This is a rejected magazine article that I thought I would share with all of you, maybe someone has a use for the information.


I sometimes have problems with fabricating very small parts, especially from metal. The edges curl, I drop them and other bad things usually happen. In an effort to make small metal detail parts, I decided to try etching them from metal. I didn't want to put a lot of money into theses parts, so I decided to experiment. I happened upon a technique that works very well for making small parts with for little or no money and only a small time investment. The basic tools for the process are PCB Etchant from Radio Shack, a Sanford Sharpie marker, a scribing tool , some tape and some thin sheet metal.
My scribing tool was made by cutting the head off of a pin and inserting the pin into an Xacto handle.

The basics of the process:

Photoetching is a process that removes metal using a chemical reaction. In this case, ferric chloride is used to erode the unprotected metal. The Sharpie is used as a "resist coating" to make a pattern for a part. The etchant will not erode the protected areas of the metal. Tape is used to protect the back side of the part. Scotch tape or clear packing tape work just fine for this.

My favorite source for thin sheet metal is aluminum soft drink cans. After cutting them open (emptying them first helps alot), flatten out a section and cut it into a square or rectangle.

The sheet should be cleaned before etching, I prefer lacquer thinner and steel wool for the cleaning, though fine sandpaper works well too. The reason for cleaning is that the paint and/or the coating on the inside of the can will also resist the etchant, making the process take much longer. K&S sheet brass (.005") or copper will also work very nicely, but they will take longer to etch.

After cleaning, place tape on the side of the metal that will not be etched. This will prevent the pattern from being destroyed from the backside.
Once the backside is completely covered in tape, break out the Sharpie and color in the front side of the sheet. This is going to act as the resist coating.
Color in the whole front of the sheet, unless you are comfortable "freehanding" your part's outline. Drawing the part on the sheet also works, but I find it a bit more difficult.
After the sheet is colored in (or your pattern drawn), a scribing tool is used to draw the part outline or clean up the drawn outline. A drafting template can be helpful for this.
The part shape can simply be scribed into the colored area. Any area not colored will be removed! The finished sheet will look something like this.
The etchant needs to be put into a container for the etching process. Metal containers CANNOT be used, the etchant will destroy them. Glass or plastic is called for here. I use a drinking glass or a shallow bowl for most etching. Be very careful when pouring the etchant from it's bottle into your container.


Always read and understand the labeling on the chemicals you use. Some of this stuff is dangerous! Do not allow the etchant to come into contact with you skin, eyes, clothes or other surfaces which may be damaged. Safety goggles are reccomended, as are rubber gloves. Any tools that will come into contact with the etching solution should be either plastic, or unimportant to you. Even stainless steel is damaged by the etching solution.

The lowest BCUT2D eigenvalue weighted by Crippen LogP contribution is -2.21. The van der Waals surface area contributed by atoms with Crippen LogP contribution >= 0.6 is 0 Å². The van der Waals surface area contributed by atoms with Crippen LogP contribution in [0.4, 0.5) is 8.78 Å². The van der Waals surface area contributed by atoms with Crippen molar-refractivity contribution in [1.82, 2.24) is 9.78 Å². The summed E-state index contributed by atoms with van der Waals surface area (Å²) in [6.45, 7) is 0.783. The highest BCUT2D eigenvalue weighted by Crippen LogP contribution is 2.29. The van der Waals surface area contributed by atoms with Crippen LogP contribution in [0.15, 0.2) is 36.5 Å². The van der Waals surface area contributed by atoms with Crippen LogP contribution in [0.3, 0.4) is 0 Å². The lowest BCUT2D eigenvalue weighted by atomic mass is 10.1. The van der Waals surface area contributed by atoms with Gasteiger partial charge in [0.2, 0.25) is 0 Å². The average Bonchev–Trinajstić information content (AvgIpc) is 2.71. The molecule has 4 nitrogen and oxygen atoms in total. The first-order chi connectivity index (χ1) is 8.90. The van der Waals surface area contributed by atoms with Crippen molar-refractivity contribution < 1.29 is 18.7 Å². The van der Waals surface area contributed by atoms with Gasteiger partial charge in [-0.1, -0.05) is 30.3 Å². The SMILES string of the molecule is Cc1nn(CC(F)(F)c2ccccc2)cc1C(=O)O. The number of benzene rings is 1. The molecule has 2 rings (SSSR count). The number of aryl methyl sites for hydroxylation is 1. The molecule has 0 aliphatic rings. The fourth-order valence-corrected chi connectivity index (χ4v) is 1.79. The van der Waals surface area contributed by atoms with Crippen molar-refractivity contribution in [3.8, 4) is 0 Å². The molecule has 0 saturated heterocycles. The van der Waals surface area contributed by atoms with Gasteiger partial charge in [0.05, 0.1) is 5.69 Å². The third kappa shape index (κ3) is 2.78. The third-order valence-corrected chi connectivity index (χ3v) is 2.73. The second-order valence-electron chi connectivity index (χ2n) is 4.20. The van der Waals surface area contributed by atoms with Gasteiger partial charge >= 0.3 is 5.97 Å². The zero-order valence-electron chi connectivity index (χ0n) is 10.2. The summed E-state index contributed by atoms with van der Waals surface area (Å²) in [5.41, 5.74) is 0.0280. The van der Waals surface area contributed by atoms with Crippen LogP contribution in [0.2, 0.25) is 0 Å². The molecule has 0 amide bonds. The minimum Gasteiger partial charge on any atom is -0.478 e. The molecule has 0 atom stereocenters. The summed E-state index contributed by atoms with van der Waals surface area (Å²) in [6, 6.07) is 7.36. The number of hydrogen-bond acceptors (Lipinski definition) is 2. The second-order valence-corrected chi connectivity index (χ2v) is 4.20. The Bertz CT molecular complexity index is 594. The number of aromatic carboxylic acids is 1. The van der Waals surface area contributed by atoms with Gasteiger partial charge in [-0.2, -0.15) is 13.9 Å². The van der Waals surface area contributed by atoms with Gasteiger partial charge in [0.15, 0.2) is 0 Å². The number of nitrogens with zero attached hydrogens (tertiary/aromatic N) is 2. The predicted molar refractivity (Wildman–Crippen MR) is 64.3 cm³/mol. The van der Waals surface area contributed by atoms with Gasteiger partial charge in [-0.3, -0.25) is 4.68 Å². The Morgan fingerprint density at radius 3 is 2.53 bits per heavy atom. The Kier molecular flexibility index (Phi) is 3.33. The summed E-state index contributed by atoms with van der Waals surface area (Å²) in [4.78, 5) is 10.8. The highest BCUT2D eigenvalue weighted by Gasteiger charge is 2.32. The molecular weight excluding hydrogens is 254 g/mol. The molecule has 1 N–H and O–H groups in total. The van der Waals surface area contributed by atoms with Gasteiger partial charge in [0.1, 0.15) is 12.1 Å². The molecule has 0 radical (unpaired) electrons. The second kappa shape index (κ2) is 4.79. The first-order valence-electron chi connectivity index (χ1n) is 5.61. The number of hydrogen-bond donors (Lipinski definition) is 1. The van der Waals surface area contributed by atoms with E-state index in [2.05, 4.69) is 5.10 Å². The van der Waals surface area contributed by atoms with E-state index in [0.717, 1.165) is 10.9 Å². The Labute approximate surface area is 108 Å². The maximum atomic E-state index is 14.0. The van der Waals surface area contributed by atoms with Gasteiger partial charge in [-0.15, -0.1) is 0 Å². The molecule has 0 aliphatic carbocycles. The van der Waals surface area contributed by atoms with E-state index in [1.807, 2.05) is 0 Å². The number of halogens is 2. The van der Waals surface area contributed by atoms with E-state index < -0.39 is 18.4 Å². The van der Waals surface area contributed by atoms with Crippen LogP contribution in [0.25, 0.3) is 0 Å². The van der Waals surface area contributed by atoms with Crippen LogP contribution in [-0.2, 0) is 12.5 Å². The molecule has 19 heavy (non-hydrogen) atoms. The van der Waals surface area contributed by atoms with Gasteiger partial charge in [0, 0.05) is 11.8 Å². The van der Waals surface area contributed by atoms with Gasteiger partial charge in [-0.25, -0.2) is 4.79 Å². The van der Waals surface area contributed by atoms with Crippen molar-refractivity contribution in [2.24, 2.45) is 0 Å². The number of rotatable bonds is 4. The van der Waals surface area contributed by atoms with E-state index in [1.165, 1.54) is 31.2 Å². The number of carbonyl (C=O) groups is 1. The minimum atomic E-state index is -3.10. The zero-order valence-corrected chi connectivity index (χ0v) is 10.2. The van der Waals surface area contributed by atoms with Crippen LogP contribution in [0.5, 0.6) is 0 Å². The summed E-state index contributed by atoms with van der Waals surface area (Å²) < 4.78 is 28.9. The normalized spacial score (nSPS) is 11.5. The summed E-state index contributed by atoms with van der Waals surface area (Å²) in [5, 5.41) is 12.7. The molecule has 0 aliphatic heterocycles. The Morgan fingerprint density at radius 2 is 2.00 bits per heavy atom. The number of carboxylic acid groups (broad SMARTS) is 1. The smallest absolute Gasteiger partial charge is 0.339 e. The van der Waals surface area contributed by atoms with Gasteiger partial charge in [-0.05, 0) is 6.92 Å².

For etching aluminum, the ferric chloride is very strong and needs to be diluted at least 1:1 with water. A 2:1 solution usually works even better. Undiluted, the ferric chloride will make a smoking mess of aluminum, though it works just fine on copper or brass.

The sheet can be placed directly into the etchant, with the pattern side down to prevent buildup of the eroded metal. Instead, I generally hang the sheet from a bamboo skewer. The prevents any buildup that would affect the etching, as well as making the sheet easier to handle during the process.
For the thin aluminum of a beverage can, the etching process will take about 10 minutes. You may want to take the sheet out and rinse it with water from time to time to check the progress. Water neutralizes the etchant, stopping the etching process. If the sheet is not etched long enough, the edges of the part will not be sharp and clean.
If the sheet is etched too long, the parts may completely disappear. Stopping the process when, after rinsing, you can see through the tape all around the part will give the best results.

A bit of lacquer thinner can now be used to remove the permanent marker and also free the part from the tape. The results look better than what I've been able to cut from sheet metal with any other process.


The parts can now be added to the model, or any other techniques that you would use on metal can be done now.


One of my parts is a bracket that needs to have the ends bent.
After the ends were bent, I added a set of footpegs.
This would become a set of "highway pegs" on a 1/25th scale Yamaha Virago motorcycle.